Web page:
And that’s how that goes. That’s how that’s always gone.
This is a point that feminists have been making for decades, and it’s refreshing to see it stated so bluntly by a straight, Christian man. [It also suggests that John Shore is more secure in his manhood than many of his co-religionists.]
It all goes back to the simple question of “Who am I better than? What do I control?” Deeply ingrained in our society is the notion that Christian men are The Deciders, and many of these men, having embraced this status through no merit of their own, are deeply fearful that one day the emperor will be shown to be quite naked, indeed, and that their fragile pedestal will crumble to the ground, forcing them to exist on the same level as everyone else. So they are indeed threatened by the idea of men who disrupt their patriarchal power structure, on whatever side of the spectrum it’s happening; they might be deeply threatened by a man, straight or gay, who is deeply in touch with his feelings/his “feminine” side [see: sneering about "metrosexuals"], and they might be even more threatened by a gay man who is very obviously stronger and more masculine than they are.
But it’s not just gay people that set them off in this way. When Republican politicians scream out “baby killer!”, most rational people can tell that they’re not really talking about babies. The entire idea of reproductive rights for women essentially says to these men, “You no longer have the final say over what does and does not happen to women’s bodies.”
Another piece chips away from the pedestal.
When teabaggers wail about “wanting their country back,” as they make up truly bizarre fantasies about who the president really is, where he really came from, what he really is, what he really wants to do — it’s disrupting their white, male patriarchal power structure.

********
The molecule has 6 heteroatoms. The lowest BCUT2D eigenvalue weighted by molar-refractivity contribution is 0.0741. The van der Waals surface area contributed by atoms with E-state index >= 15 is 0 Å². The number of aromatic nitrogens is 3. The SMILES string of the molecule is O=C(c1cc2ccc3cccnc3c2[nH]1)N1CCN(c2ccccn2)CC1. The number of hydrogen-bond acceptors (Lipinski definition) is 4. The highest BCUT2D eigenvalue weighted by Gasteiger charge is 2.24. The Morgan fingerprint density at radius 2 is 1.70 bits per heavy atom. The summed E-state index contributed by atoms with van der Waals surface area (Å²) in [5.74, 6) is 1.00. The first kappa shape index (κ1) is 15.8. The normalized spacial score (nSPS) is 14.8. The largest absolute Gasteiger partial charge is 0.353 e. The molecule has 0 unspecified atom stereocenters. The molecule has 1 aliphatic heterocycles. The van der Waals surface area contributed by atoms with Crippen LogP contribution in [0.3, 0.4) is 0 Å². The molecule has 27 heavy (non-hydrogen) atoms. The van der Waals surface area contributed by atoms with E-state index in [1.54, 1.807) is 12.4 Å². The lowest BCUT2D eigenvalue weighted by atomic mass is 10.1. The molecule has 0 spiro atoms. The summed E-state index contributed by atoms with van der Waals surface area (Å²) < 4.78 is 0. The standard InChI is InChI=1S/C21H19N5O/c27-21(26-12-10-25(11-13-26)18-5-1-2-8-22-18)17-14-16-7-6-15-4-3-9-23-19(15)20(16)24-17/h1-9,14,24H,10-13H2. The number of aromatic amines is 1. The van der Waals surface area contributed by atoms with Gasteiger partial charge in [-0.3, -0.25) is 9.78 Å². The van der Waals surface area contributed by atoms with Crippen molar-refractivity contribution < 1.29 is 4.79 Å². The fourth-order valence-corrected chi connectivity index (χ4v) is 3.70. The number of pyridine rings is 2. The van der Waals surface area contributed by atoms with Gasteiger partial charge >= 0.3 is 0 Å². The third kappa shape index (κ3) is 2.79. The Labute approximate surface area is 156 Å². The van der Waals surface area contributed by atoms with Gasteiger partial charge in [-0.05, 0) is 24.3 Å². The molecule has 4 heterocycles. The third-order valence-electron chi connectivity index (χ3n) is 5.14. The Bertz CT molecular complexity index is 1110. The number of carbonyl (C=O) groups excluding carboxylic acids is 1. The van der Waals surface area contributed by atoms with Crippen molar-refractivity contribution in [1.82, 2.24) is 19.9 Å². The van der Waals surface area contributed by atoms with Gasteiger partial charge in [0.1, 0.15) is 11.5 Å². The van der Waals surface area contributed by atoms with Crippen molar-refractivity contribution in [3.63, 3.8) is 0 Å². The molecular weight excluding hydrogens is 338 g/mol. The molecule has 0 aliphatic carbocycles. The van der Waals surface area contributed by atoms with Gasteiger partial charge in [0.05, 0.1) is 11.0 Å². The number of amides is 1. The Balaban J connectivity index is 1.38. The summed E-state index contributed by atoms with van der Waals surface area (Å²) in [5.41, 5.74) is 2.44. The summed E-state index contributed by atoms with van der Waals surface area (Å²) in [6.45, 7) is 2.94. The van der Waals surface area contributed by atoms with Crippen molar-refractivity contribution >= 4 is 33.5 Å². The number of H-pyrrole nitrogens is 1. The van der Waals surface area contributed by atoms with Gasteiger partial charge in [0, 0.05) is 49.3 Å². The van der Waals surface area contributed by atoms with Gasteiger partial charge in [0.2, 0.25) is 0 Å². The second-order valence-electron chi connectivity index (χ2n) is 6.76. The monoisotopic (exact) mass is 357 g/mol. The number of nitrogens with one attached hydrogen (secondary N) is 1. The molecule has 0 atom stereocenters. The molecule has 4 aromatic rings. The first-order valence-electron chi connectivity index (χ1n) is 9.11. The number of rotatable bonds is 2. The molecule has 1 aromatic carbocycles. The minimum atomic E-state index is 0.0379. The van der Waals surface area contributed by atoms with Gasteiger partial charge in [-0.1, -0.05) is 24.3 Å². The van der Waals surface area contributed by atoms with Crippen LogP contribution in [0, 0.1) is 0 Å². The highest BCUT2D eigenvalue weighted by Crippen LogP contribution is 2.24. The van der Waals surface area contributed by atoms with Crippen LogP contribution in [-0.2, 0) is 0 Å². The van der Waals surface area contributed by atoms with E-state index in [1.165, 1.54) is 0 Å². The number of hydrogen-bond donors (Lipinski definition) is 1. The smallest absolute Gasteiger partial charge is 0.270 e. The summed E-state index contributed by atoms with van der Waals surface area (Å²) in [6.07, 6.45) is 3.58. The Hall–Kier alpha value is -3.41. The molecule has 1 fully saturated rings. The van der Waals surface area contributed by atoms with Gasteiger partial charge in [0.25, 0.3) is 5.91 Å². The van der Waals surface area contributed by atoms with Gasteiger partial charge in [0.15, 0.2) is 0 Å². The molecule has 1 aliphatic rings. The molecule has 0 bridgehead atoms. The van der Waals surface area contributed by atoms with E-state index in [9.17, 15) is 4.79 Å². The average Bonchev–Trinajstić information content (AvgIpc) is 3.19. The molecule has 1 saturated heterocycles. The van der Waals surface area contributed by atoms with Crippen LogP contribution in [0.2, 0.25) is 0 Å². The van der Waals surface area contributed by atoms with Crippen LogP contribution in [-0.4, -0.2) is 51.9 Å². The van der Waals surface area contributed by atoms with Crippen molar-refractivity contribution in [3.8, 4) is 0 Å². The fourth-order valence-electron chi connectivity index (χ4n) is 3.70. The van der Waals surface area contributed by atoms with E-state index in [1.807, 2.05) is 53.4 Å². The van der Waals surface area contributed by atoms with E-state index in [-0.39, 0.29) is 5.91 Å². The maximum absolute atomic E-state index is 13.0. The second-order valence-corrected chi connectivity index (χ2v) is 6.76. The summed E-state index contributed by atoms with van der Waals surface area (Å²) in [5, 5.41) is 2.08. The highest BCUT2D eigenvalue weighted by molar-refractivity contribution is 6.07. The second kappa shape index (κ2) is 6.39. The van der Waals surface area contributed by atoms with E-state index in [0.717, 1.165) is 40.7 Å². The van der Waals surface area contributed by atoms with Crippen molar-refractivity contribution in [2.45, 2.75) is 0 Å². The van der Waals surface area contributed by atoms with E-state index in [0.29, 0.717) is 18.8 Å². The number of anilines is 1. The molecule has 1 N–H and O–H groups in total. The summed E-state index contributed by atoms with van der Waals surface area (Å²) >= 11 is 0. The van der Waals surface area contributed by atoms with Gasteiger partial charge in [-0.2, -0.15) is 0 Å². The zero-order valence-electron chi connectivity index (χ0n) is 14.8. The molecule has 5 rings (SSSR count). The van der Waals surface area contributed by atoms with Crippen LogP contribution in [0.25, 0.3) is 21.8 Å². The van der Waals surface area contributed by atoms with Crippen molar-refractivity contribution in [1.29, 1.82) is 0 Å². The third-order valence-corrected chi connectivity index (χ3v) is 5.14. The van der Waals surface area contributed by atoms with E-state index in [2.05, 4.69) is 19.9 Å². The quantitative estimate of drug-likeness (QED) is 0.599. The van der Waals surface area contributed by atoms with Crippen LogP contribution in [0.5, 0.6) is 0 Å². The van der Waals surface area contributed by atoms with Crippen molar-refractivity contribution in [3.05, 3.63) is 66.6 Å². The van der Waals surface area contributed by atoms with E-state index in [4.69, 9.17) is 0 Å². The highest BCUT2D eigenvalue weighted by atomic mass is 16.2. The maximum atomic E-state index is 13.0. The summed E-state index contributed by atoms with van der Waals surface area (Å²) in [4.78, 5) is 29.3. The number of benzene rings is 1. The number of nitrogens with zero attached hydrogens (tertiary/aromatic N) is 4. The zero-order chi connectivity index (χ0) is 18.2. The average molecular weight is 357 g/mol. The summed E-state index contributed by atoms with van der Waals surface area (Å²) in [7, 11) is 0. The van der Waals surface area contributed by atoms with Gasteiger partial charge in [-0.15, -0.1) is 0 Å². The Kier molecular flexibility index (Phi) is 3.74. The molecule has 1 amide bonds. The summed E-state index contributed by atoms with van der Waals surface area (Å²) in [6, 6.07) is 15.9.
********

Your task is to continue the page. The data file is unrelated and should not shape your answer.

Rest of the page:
And so on. It’s no coincidence that the virulently anti-gay are also virulently anti-choice, and often “want their country back,” etc. On a deeper level, they’re yearning for a time when women, gays, minorities, etc., knew their place. On an even deeper level, these straight men [and the women who, as John Shore points out, are often just as tied up in that structure as their men are] are yearning for a time when they knew their own place, and were secure in it.
Those days are gone. We’re a better society for it, but that’s, at heart, what scares the everloving shit out of the Bryan Fischers and Tony Perkinses of the world. There was a time in Bryan’s life, and probably in Tony’s father’s life [and certainly within his worldview], when men like they had the last word and it was unquestioned, no matter how stupid or ignorant it was. These days a smart, overqualified, more outspoken woman, gay person or minority can look guys like that in the face and tell them to go to hell, and then carry out the ultimate revenge by having a happy, fulfilled life that, by its very existence, negates the worldview they use as a blanket for their deep insecurities. I imagine it’s hell, because such people have been raised with a privilege they did not earn, and that they do not deserve. But to have privilege ripped away like that, to have society roll its eyes a little more each and every day at such provincial thinking? Damn.
I’m glad there are straight Christian men like John Shore who are willing to step up and state the frightening truth to their own compatriots.
Remember that, though, when you’re dealing with people who have nothing of any substance to say to you beyond “It sez in the Holy Bubble!” or some derivation of that. It has nothing to do with the Bible, and everything to do with deep insecurities and fear.